Even as a creationist, I agree with you that there would be fossils before the flood. I place the flood at the PT boundary which is where the flooding evidence exists. All fossils before the PT boundary are pre-flood fossils.
You and Faith should have a discussion.
To explain the pre-Cambrian fossils, obviously after creation the earliest fossils would be the short life-span fossils , like bacteria etc.
Unless you consider cell division as the birth of new bacteria, bacteria today are as old as creation, which is a pretty long lifespan.
I understand. Maybe you meant short generation times rather than short lifespans? In either case, it wasn't clear why "obviously" they would have been the earliest fossils after creation? If it's because they would have been the first to die, that's why I mentioned that bacteria don't really have lifespans - they don't die of old age.
Are you calling me a liar because I used the word "suddenly" instead of the phrase "seemingly rapid"?
I think he may be trying to influence you to incorporate the current state of knowledge about the Cambrian Explosion into your arguments. That would include the fact that the Cambrian Explosion wasn't "sudden" or "seemingly rapid." It occurred over a rather long period of time, almost as long as since the dinosaurs.
I'm about a hundred messages behind, but I keep seeing the same incorrect claims over and over again, so I thought I'd reemphasize a few important points that Mindspawn keeps misunderstanding.
Except for fossils of species that went extinct, all fossils are transitional fossils. Transitionals actually exist at all levels of the evolutionary tree. At a relatively fine level of detail the term intermediates might be more appropriate, for example the transition from Australopithicus afarensis to Homo sapiens with Homo erectus as intermediate, while at a much more broad level of detail dinosaurs are transitional between reptiles and birds.
The validity of evolution does not depend upon the completeness of the fossil record in terms of transitionals and intermediates. Evolution became accepted theory while the fossil record was far less complete than it is today, and while each new fossil discovery has the potential to invalidate evolution (e.g., a Cambrian mammal), it never happens. Evolution as an explanation for life's history was accepted even before the mechanisms of heredity (also fully supportive of evolution) were understand.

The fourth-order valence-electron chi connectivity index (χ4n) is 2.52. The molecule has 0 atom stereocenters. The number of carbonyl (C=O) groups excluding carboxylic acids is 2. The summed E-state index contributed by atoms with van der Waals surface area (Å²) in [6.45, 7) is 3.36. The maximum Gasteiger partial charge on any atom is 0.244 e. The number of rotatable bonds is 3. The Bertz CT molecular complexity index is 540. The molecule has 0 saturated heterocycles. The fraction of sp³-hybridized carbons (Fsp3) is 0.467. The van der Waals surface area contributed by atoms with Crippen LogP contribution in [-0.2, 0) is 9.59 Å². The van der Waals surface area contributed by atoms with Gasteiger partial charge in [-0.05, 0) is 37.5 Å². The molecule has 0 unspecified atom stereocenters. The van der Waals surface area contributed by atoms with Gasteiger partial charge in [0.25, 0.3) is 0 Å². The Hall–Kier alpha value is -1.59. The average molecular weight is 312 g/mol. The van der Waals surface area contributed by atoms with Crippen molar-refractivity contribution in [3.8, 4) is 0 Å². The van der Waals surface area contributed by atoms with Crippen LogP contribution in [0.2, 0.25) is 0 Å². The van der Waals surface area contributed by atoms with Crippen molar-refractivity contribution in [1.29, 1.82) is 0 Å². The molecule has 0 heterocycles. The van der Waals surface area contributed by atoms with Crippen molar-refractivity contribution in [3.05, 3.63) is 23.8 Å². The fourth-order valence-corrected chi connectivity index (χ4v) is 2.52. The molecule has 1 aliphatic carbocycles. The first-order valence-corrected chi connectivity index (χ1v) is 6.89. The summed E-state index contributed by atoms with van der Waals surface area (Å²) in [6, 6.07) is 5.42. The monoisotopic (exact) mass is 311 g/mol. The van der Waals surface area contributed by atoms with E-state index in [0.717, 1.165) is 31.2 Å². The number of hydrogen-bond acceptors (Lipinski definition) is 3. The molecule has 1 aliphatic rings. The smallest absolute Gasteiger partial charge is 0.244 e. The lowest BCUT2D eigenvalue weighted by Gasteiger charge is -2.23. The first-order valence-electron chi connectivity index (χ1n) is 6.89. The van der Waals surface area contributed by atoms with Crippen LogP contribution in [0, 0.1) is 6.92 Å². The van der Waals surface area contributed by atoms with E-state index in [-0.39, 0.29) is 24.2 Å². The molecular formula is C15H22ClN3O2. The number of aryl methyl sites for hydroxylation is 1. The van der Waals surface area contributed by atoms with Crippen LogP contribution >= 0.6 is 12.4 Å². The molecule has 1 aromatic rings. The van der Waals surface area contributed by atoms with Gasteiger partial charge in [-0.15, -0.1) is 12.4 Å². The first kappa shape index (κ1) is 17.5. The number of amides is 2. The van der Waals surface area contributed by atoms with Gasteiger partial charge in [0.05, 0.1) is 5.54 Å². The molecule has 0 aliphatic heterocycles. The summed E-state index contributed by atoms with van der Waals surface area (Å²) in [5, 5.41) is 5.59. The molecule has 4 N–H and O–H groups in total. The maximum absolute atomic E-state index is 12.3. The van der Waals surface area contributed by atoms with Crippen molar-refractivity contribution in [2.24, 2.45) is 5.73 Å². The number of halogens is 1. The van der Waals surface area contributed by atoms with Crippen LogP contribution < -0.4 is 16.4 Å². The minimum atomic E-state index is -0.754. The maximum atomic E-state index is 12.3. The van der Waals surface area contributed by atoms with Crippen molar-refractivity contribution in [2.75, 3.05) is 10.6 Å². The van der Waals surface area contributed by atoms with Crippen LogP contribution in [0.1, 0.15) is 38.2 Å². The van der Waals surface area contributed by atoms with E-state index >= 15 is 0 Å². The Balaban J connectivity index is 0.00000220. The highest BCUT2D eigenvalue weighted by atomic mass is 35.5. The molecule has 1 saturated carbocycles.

The nested hierarchy couldn't exist were the fossils not scattered about the geological record in a very particular and specific way, the record of change never violating the hierarchy.
Evolutionary change is toward adaptation and not in any particular direction, such as larger or faster.
All fossils are of "fully formed" species. There has never been a species that wasn't "fully formed."
I think we need to point out that it is adaptation to the environment that existed at a given time and what the record shows is that those critters that were adapted to that particular environment at that particular time were the ones that passed on their DNA to the next generation. And the evidence shows that as the environment changed some traits lead to continuation while other traits led to extinction. The changes are not towards adaptation but rather those critters that happened to be adapted survived.
Yes, environmental change will select among existing adaptations, but that's just selection by itself. Evolution includes not just selection but descent with modification, and those together are what produce new adaptations.
Just so it is clear that the evolution part is NOT towards anything, not towards adaptation...
I understand what you're saying, but I guess I'd disagree with that way of saying it. Evolution isn't towards any specific goal, but it is definitely toward adaptation. Changing environments produce adaptations to the changes. We might not know what the adaptations will be in advance, but we know that in general change will be toward better adaptation.